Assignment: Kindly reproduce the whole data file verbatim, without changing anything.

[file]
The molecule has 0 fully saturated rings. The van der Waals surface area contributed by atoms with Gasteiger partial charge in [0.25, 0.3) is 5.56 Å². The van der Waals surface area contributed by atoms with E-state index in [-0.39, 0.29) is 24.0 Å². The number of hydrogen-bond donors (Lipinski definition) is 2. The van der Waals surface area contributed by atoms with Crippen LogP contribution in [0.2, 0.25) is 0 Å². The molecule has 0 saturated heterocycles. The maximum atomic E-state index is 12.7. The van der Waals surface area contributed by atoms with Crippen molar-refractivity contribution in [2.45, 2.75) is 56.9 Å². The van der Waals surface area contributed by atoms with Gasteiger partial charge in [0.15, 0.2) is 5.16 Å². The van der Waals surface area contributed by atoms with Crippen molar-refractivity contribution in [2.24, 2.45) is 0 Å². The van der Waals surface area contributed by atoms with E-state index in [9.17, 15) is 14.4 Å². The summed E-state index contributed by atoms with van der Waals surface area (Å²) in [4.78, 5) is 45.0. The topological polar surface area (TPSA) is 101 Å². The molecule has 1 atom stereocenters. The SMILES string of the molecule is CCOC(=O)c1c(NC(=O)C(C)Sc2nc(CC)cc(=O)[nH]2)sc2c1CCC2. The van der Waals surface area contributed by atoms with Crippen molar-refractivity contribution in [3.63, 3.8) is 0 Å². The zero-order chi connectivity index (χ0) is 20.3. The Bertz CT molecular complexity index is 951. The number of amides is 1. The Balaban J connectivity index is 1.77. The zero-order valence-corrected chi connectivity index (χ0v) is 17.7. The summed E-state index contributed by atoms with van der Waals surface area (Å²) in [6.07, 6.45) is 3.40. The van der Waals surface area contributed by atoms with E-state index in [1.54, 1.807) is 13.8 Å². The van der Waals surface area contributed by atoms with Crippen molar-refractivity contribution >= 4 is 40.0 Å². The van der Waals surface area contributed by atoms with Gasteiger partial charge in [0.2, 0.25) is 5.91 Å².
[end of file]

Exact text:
The molecule has 0 fully saturated rings. The van der Waals surface area contributed by atoms with Gasteiger partial charge in [0.25, 0.3) is 5.56 Å². The van der Waals surface area contributed by atoms with E-state index in [-0.39, 0.29) is 24.0 Å². The number of hydrogen-bond donors (Lipinski definition) is 2. The van der Waals surface area contributed by atoms with Crippen LogP contribution in [0.2, 0.25) is 0 Å². The molecule has 0 saturated heterocycles. The maximum atomic E-state index is 12.7. The van der Waals surface area contributed by atoms with Crippen molar-refractivity contribution in [2.45, 2.75) is 56.9 Å². The van der Waals surface area contributed by atoms with Gasteiger partial charge in [0.15, 0.2) is 5.16 Å². The van der Waals surface area contributed by atoms with Crippen molar-refractivity contribution in [2.24, 2.45) is 0 Å². The van der Waals surface area contributed by atoms with E-state index in [9.17, 15) is 14.4 Å². The summed E-state index contributed by atoms with van der Waals surface area (Å²) in [4.78, 5) is 45.0. The topological polar surface area (TPSA) is 101 Å². The molecule has 1 atom stereocenters. The SMILES string of the molecule is CCOC(=O)c1c(NC(=O)C(C)Sc2nc(CC)cc(=O)[nH]2)sc2c1CCC2. The van der Waals surface area contributed by atoms with Crippen molar-refractivity contribution in [3.63, 3.8) is 0 Å². The zero-order chi connectivity index (χ0) is 20.3. The Bertz CT molecular complexity index is 951. The number of amides is 1. The Balaban J connectivity index is 1.77. The zero-order valence-corrected chi connectivity index (χ0v) is 17.7. The summed E-state index contributed by atoms with van der Waals surface area (Å²) in [6.07, 6.45) is 3.40. The van der Waals surface area contributed by atoms with E-state index in [1.54, 1.807) is 13.8 Å². The van der Waals surface area contributed by atoms with Crippen molar-refractivity contribution >= 4 is 40.0 Å². The van der Waals surface area contributed by atoms with Gasteiger partial charge in [0.2, 0.25) is 5.91 Å².